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IN Travel & Adventure ON 11 Oct, 2015
Meet the new age Mowgli - 'Tippi degre' who grew up alongside the Wild Animals of Africa. Degre spent the first ten years of her life living along some of the world's most amazing wild animals. Alain Degre and Sylvie Robert, Tippi’s proud parents, are freelance wildlife photographers who decided to give their daughter an untraditional upbringing, one in the heart of Africa. Just before Tippi was born, her French parents decided to move to Namibia, Africa.
Meet the new age Mowgli "Tippi Degre". This girl is not normal and also spent ten years of her childhood right from the day she born into wild.
She is cute, adorable, innocent and reminds me of famous childhood novel 'Mowgli'.
She attended school for two years, but she was not like other children, later her parents decided to home-school her.
Proud Parents of Tippi, Sylvie Robert and Alain Degre are freelance wildlife photographersand they decided to bring her child in a very unique way. They shifted from France to Namibia, South Africa.
When Tippi was 16, she wrote one novel on her journey to the wild. Six documentaries have been made on her till now and she is currently studying cinematics.
"Tippi always said that everybody was gifted and this was her gift," explains Sylvie. "She was in the mindset of these animals. She believed that the animals were her size and her friends. She was using her imagination to live in these different conditions."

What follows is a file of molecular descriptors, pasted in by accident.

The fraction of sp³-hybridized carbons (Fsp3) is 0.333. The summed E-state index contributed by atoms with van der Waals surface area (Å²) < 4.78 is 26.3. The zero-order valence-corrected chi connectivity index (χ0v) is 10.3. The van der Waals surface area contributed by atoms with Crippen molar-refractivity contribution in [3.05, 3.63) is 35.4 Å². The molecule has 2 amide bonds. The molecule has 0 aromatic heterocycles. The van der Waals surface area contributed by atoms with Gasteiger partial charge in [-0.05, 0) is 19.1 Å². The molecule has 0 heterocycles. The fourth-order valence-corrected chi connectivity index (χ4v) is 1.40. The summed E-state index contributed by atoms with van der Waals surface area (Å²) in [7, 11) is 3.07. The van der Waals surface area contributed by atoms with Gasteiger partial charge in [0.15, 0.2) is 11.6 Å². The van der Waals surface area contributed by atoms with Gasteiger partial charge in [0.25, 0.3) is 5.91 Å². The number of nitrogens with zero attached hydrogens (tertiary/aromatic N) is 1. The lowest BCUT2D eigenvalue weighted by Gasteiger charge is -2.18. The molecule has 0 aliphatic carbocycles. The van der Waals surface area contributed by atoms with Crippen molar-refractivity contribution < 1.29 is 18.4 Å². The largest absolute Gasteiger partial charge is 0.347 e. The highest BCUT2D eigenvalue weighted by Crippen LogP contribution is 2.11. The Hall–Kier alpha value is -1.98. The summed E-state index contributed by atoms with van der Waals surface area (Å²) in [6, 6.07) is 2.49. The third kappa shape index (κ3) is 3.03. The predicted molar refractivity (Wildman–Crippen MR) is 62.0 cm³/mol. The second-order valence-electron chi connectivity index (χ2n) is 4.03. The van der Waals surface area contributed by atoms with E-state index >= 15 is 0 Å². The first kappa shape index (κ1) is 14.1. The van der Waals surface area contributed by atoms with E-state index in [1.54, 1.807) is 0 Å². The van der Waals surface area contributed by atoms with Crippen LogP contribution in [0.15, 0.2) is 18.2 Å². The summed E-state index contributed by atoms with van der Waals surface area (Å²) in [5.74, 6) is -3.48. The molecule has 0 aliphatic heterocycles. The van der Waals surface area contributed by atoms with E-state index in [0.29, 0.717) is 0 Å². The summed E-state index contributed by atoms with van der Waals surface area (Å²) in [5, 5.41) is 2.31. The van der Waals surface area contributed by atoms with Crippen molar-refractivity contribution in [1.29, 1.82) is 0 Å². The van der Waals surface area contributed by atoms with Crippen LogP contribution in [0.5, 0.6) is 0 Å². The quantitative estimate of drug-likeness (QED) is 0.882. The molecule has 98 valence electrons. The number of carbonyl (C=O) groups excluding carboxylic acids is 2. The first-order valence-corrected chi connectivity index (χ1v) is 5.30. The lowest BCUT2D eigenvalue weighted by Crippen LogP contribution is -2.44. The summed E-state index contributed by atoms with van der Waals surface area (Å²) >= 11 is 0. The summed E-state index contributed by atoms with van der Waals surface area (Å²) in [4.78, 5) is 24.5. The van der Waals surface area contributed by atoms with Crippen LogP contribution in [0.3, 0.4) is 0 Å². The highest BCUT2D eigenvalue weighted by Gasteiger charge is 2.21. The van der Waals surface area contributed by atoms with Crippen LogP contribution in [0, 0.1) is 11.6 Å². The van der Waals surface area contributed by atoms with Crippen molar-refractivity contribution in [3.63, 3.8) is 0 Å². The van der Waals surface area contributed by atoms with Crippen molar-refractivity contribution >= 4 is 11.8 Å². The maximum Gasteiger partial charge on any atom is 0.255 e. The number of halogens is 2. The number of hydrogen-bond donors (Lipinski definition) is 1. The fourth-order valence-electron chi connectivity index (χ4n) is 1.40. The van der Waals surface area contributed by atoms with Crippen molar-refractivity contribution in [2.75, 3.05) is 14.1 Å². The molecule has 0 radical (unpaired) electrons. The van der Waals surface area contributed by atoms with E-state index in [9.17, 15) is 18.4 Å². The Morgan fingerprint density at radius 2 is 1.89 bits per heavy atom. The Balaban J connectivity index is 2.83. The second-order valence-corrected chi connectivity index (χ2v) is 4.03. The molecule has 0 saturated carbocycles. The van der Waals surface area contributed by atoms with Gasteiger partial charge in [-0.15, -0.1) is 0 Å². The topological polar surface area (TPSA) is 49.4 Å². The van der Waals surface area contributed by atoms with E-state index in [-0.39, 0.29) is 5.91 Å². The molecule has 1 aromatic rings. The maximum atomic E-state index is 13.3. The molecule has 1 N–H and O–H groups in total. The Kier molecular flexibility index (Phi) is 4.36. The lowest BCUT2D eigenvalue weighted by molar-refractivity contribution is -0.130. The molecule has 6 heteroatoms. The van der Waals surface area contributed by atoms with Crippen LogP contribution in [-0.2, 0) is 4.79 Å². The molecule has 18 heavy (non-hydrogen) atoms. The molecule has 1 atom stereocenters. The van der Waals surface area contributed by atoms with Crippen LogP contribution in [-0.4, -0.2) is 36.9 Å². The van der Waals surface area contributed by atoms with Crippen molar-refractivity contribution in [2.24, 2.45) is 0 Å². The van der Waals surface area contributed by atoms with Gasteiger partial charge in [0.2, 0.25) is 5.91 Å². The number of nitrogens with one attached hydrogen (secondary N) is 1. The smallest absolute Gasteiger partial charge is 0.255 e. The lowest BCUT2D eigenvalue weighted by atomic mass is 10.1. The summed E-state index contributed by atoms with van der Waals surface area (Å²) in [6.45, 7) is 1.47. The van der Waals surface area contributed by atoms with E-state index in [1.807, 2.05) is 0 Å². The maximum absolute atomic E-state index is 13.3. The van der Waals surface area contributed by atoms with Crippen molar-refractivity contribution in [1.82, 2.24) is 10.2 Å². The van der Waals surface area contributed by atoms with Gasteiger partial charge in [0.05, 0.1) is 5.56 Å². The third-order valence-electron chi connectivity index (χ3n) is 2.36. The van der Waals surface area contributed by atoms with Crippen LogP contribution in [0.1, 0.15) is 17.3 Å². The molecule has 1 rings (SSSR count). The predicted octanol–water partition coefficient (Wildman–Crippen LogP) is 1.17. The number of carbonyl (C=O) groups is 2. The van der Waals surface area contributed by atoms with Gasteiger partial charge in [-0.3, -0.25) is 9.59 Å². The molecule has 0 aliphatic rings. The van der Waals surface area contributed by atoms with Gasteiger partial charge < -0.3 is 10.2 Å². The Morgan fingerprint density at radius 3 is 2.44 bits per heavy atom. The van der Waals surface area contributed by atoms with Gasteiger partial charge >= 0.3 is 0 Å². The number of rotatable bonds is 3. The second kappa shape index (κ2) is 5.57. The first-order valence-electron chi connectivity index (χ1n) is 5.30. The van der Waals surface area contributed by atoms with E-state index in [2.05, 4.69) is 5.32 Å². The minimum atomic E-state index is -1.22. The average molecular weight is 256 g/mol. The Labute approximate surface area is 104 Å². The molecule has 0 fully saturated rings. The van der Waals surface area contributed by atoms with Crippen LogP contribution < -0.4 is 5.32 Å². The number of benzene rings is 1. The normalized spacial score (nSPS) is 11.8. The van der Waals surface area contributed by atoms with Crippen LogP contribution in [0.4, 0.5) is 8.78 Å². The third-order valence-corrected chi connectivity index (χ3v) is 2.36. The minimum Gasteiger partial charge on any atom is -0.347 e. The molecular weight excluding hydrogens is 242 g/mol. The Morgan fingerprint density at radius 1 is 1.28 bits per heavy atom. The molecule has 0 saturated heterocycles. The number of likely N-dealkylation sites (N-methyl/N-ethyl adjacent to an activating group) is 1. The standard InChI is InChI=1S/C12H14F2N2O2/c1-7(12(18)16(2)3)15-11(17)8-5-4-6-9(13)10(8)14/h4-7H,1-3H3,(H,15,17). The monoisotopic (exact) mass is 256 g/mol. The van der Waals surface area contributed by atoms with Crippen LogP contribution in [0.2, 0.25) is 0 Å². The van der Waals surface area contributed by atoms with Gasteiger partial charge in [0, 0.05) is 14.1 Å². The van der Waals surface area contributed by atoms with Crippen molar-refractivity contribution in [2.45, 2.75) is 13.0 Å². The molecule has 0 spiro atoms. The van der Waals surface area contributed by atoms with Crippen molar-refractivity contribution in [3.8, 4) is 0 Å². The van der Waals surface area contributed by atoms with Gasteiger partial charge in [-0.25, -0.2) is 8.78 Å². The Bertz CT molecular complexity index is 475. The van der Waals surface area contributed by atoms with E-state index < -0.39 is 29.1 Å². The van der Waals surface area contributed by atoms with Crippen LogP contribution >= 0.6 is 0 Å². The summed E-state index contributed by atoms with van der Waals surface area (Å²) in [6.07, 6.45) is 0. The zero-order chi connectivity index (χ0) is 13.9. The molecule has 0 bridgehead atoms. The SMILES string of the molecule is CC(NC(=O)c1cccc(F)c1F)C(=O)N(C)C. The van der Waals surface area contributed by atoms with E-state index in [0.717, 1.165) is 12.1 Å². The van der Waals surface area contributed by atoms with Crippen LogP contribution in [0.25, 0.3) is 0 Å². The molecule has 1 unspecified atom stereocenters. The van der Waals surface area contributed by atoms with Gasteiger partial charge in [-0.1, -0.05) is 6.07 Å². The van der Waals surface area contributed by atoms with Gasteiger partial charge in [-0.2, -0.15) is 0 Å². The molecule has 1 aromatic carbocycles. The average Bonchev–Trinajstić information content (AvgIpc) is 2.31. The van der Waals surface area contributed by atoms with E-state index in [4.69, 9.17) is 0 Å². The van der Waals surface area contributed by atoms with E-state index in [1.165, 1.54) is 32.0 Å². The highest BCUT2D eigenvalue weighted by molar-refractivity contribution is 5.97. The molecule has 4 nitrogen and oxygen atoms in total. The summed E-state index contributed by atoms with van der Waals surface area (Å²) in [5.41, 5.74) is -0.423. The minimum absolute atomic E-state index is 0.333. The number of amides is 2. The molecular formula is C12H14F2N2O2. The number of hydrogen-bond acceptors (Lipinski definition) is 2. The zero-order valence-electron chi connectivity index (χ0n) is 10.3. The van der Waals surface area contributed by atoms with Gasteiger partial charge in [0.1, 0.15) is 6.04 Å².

Her parents said that her life is not normal and our decision to raise her in the wild is just so perfect.
Tippi's mother said: "Linda, an ostrich from one of the African farms we visited, was so nice that we couldn't even take a photo of Tippi riding her. Linda was so afraid of riding Tippi, she didn't want to move."
But for Sylvie, her decision to bring up her child in the African wilderness was the correct choice - and she has no regrets. "For me it was incredible to think you offer all of this to a child," she says. "Because I was at ease, because I liked it and because we had lived with the Meerkats in the Kalahari desert for six years before Tippi was born, I believed it was fantastic to have that to offer to a child compared to what I would be able to provide to a child living in a city for example".
She knows how to shoot an arrow, and can communicate in the local language.
This summer Tippi passed her Baccalaureate and entered La Sorbonne Nouvelle University in Paris where she follows her past two years of cinema studies at the Lyceum. Sylvie added: "Tippi believes she is African, and she wants to get a Namibian passport. She wants to become an ambassador for Namibia. It is like Mowgli's story, but Tippi's is true."
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